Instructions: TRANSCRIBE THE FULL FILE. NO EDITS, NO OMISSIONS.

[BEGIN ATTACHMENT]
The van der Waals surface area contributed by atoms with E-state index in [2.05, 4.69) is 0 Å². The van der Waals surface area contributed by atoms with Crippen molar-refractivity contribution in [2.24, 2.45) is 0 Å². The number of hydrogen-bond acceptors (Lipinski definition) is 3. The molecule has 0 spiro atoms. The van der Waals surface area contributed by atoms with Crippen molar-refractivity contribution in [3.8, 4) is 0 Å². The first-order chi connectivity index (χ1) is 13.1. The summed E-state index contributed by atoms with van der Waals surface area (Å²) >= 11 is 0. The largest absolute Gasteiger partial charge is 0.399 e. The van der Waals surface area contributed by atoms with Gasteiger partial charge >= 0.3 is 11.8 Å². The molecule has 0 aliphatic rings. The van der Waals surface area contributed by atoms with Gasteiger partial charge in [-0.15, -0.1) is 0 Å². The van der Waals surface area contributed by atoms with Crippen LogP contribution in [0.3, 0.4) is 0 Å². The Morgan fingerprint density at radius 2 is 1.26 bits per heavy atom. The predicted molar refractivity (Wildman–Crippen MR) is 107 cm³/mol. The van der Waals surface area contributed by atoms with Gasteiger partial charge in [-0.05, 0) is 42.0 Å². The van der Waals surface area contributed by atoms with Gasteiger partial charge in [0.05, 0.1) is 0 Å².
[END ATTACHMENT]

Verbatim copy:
The van der Waals surface area contributed by atoms with E-state index in [2.05, 4.69) is 0 Å². The van der Waals surface area contributed by atoms with Crippen molar-refractivity contribution in [2.24, 2.45) is 0 Å². The number of hydrogen-bond acceptors (Lipinski definition) is 3. The molecule has 0 spiro atoms. The van der Waals surface area contributed by atoms with Crippen molar-refractivity contribution in [3.8, 4) is 0 Å². The first-order chi connectivity index (χ1) is 13.1. The summed E-state index contributed by atoms with van der Waals surface area (Å²) >= 11 is 0. The largest absolute Gasteiger partial charge is 0.399 e. The van der Waals surface area contributed by atoms with Gasteiger partial charge >= 0.3 is 11.8 Å². The molecule has 0 aliphatic rings. The van der Waals surface area contributed by atoms with Gasteiger partial charge in [-0.15, -0.1) is 0 Å². The van der Waals surface area contributed by atoms with Crippen LogP contribution in [0.3, 0.4) is 0 Å². The Morgan fingerprint density at radius 2 is 1.26 bits per heavy atom. The predicted molar refractivity (Wildman–Crippen MR) is 107 cm³/mol. The van der Waals surface area contributed by atoms with Gasteiger partial charge in [-0.05, 0) is 42.0 Å². The van der Waals surface area contributed by atoms with Gasteiger partial charge in [0.05, 0.1) is 0 Å².